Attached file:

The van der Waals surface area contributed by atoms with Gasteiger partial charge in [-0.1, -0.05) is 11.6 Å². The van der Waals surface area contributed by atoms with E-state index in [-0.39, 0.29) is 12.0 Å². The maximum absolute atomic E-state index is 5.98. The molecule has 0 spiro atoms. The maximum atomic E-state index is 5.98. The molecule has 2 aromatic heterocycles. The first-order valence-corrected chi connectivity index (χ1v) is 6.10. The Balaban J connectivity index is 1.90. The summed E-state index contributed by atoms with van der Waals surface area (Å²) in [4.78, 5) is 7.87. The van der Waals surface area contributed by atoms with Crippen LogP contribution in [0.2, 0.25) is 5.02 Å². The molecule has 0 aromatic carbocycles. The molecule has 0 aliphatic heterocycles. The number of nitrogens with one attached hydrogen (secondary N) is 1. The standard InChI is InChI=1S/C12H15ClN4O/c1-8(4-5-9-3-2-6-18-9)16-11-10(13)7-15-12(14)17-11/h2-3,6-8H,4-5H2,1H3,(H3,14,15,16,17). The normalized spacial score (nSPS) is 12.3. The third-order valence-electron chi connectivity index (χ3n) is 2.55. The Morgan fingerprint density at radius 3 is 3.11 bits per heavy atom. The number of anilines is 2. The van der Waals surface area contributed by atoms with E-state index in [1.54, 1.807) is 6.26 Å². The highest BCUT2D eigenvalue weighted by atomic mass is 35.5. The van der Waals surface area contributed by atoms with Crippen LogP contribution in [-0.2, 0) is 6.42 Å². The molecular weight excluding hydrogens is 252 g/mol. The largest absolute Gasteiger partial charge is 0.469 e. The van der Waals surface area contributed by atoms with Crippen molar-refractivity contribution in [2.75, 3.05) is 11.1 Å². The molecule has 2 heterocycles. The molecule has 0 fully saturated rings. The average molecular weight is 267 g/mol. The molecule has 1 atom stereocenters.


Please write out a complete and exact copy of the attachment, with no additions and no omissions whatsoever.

The van der Waals surface area contributed by atoms with Gasteiger partial charge in [-0.1, -0.05) is 11.6 Å². The van der Waals surface area contributed by atoms with E-state index in [-0.39, 0.29) is 12.0 Å². The maximum absolute atomic E-state index is 5.98. The molecule has 0 spiro atoms. The maximum atomic E-state index is 5.98. The molecule has 2 aromatic heterocycles. The first-order valence-corrected chi connectivity index (χ1v) is 6.10. The Balaban J connectivity index is 1.90. The summed E-state index contributed by atoms with van der Waals surface area (Å²) in [4.78, 5) is 7.87. The van der Waals surface area contributed by atoms with Crippen LogP contribution in [0.2, 0.25) is 5.02 Å². The molecule has 0 aromatic carbocycles. The molecule has 0 aliphatic heterocycles. The number of nitrogens with one attached hydrogen (secondary N) is 1. The standard InChI is InChI=1S/C12H15ClN4O/c1-8(4-5-9-3-2-6-18-9)16-11-10(13)7-15-12(14)17-11/h2-3,6-8H,4-5H2,1H3,(H3,14,15,16,17). The normalized spacial score (nSPS) is 12.3. The third-order valence-electron chi connectivity index (χ3n) is 2.55. The Morgan fingerprint density at radius 3 is 3.11 bits per heavy atom. The number of anilines is 2. The van der Waals surface area contributed by atoms with E-state index in [1.54, 1.807) is 6.26 Å². The highest BCUT2D eigenvalue weighted by atomic mass is 35.5. The van der Waals surface area contributed by atoms with Crippen LogP contribution in [-0.2, 0) is 6.42 Å². The molecular weight excluding hydrogens is 252 g/mol. The largest absolute Gasteiger partial charge is 0.469 e. The van der Waals surface area contributed by atoms with Crippen molar-refractivity contribution in [2.75, 3.05) is 11.1 Å². The molecule has 2 heterocycles. The molecule has 0 fully saturated rings. The average molecular weight is 267 g/mol. The molecule has 1 atom stereocenters.